WASHINGTON (Reuters) - Oil prices will hit $300 a barrel in 10 years if the United States fails to reduce its dependence on foreign imports, billionaire oil investor T. Boone Pickens told U.S. lawmakers on Tuesday.
The United States imports nearly 70 percent of its oil and Pickens said the world’s top petroleum-consuming nation would import 80 percent in a decade if it does not aggressively tap its own natural gas and renewable resources.
“If we continue to drift, oil will hit $300 a barrel in 10 years,” Pickens testified at a hearing of the U.S. Senate Homeland Security and Governmental Affairs Committee.
He testified as the Senate planned to debate energy legislation amid calls for more oil drilling to help lower oil prices which hit a record this month of over $147 a barrel.
Pickens has been touring the country pushing a plan under which domestic natural gas supplies would be used to power cars instead of electrical power plants. The federal government and private investors would build a massive wind farm system in the middle of the country from Mexico to Canada to provide electricity.
Pickens, who heads the hedge fund BP Capital, stands to benefit from such a program. He’s building a 4,000 megawatt, $10 billion wind farm in northern Texas that should start generating power in 2011.
Industry group the American Wind Energy Association (AWEA) has said the Pickens plan could work if the government renews the production tax credit for renewable energy, preferably for longer than a year or two.
Growth in U.S. wind power has been dramatic. Preliminary figures show the United States in July may have surpassed Germany as the world’s largest generator of wind power, AWEA said.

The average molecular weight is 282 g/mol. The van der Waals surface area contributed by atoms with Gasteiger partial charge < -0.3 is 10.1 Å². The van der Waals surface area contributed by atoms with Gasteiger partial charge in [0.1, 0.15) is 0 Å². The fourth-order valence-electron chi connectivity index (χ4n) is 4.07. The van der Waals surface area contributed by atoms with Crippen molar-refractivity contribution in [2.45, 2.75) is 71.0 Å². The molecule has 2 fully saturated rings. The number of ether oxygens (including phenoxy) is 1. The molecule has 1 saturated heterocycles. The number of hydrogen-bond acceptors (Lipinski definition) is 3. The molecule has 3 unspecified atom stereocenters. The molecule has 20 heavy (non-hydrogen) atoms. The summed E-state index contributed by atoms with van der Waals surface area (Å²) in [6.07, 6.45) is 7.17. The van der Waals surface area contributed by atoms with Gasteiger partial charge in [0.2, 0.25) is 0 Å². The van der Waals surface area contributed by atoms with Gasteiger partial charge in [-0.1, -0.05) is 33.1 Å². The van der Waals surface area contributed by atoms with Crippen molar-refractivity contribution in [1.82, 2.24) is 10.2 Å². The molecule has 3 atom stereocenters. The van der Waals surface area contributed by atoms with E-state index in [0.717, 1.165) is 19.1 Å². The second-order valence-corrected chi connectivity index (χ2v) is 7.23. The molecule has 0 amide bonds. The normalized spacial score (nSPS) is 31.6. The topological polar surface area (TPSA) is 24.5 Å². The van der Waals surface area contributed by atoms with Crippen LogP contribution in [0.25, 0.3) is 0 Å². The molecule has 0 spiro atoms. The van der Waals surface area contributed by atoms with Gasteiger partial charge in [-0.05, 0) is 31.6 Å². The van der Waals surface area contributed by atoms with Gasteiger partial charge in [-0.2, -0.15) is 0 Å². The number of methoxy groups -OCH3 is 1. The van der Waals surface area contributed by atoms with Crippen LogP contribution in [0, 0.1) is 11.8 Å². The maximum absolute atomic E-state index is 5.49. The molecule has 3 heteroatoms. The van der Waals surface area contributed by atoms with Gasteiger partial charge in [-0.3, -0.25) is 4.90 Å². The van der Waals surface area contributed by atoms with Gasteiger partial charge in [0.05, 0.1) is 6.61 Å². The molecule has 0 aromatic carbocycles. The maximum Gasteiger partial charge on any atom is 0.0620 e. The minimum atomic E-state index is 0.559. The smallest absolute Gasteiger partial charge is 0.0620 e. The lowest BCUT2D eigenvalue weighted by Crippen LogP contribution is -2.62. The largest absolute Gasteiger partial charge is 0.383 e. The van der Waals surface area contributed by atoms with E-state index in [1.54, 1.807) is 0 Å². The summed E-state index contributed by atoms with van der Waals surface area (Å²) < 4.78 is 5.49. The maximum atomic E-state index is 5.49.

“We’re on track to doing that, if it hasn’t happened already,” said an AWEA spokeswoman.
Wind could generate 20 percent of U.S. electricity by 2030, only slightly less than natural gas currently fires, the Department of Energy said in a report.
Building transmission lines and securing corridors to bring wind power from the heartland to the coasts would be a major effort.
“I think we’re talking eminent domain,” Pickens told reporters after the hearing, referring to the practice in which the government sometimes seizes private property with monetary compensation. He said bringing the power to the coasts would take an effort similar to former president Dwight Eisenhower’s building of the national highway system during the Cold War.
It could cost hundreds of billions of dollars to develop wind power. Pickens said reduced crude oil imports could pay.
Natural gas analysts were less certain the country can convert quickly from its gasoline- and diesel-based vehicle transport and fueling systems.
Chris Kostas, analyst at Energy Security Analysis Inc in Boston, said growing oil demand from developing countries like China and India could keep crude prices rising even if the United States succeeded in cutting oil imports.
Some 8 million vehicles in the world run on natural gas, with only about 140,000 in the United States, said Pickens, who owns a Honda car that runs on natural gas.
House Democrats were to hold a closed door caucus meeting with Pickens on Tuesday evening to discuss his plan.
Reporting by Timothy Gardner; Editing by David Gregorio